This article will be a two part series looking at our reactions when our prayer requests are answered with a “no.” In Part 1 we look at our struggle with knowing if we’ve praying in the right way and the confidence we can have that we are.
I’ve been wondering, what would the world look like if God answered “yes” to all our prayers? Our favorite sports teams would all be winners and they’d be no championships to celebrate. Every children would have an Olympic gold medal hanging around his or her necks. Not just one but ten people would get promoted, or turn up for the first day of work at that new job. It would always be sunny and the perfect temperature, unless you’re a skier and then it would snow with abundance. It sounds amusing, but we would know little about commitment, empathy, showing grace, being patient, learning to be tolerant, and many other worthwhile behaviors.
More seriously, though, there would be no more death, no more tears, no more crying or pain. We would be living in a world where everything is made new. It sounds heavenly and that is what we have to look forward to one day.
Yet, in the meantime, we continue to live in an imperfect world and with prayers which are not always answered in the way we would like or how we think are best.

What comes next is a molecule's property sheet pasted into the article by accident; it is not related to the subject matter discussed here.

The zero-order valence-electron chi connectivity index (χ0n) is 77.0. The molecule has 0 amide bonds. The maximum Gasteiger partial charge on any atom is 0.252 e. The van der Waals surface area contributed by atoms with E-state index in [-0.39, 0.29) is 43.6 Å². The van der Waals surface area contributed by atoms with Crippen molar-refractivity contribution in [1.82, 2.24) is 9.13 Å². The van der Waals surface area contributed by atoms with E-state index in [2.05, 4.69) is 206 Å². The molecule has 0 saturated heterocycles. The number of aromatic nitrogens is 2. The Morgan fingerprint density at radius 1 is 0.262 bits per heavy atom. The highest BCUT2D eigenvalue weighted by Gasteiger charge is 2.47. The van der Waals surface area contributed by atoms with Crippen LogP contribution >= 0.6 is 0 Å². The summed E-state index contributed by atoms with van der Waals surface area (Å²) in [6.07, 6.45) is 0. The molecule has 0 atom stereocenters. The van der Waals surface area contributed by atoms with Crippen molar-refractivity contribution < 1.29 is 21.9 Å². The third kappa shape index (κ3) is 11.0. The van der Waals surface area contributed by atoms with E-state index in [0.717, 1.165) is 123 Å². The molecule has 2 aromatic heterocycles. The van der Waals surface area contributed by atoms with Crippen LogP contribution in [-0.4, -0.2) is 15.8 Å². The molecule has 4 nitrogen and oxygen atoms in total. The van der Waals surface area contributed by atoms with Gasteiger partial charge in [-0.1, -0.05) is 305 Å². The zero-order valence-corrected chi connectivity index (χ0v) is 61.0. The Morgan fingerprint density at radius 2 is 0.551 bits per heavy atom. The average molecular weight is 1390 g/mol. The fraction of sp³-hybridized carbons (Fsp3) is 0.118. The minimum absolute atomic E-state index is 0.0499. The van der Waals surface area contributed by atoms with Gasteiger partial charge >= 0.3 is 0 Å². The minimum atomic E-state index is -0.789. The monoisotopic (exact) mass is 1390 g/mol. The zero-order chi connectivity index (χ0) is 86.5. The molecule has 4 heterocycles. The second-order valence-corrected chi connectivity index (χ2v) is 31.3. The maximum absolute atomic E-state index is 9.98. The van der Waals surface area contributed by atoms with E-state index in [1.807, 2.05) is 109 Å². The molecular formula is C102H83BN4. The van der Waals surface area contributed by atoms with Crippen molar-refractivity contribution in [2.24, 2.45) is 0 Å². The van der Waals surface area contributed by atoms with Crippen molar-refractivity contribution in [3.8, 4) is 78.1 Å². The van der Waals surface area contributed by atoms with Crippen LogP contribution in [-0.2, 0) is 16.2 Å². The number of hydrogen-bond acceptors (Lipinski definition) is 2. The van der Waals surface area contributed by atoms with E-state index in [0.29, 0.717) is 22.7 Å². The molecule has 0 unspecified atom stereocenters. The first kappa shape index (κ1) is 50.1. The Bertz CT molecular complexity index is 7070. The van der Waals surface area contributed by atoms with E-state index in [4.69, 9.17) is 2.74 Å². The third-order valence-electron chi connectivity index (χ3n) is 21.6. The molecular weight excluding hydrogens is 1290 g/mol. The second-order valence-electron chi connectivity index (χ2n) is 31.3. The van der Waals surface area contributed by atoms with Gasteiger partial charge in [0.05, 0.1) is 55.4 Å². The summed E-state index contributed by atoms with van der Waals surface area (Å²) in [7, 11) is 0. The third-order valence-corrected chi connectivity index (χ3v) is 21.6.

So how should we react when God says “no” to our requests?
The way we often react is by worrying or being concerned that it’s our fault — that our thinking and actions stopped God giving the go ahead on our prayers.
When we read: If I had cherished sin in my heart, the Lord would not have listened — we can wonder if we’re holding onto a grudge or wrongdoing that hinders God from answering our prayers.
Then we question our intentions because James 4:3 says When you ask, you do not receive, because you ask with wrong motives, that you may spend what you get on your pleasures. In other words, perhaps it is selfish reasoning that trips us up and determines the outcome of our prayers.
Or we see a warning in: If anyone turns a deaf ear to my instruction, even their prayers are detestable. And we ponder if we’ve ignored God because if we don’t listen to God then he doesn’t listen to us.
Rather than letting these thoughts make us despondent, it’s more likely that if we are worried about making the wrong move then our hearts are in the right place. But, here are two simple ways we can overcome these issues and our concerns. One, always come to God with a humble and repentant heart. Two, always acknowledge God’s will is best. The Lord’s Prayer helps in teaching us how to pray in this way: Our Father…your will be done…forgive us…
Still, accepting a “no” answer is not easy, even if it is God’s will. And struggling with that is a part of being human. We can take comfort that even Jesus struggled, in the Garden of Gethsemane, to embrace God’s will for his life.
There is also reassurance from scripture that God has: plans to prosper you and not to harm you, plans to give you hope and a future. And when you yield to him, he will make your paths straight.
Just as Jesus had an angel come and strengthen him in his struggle to accept God’s will, you have the Holy Spirit to give you everything you need to stay committed, be empathetic, show grace, be patient, learn to be tolerant, and many other fruits of the Spirit.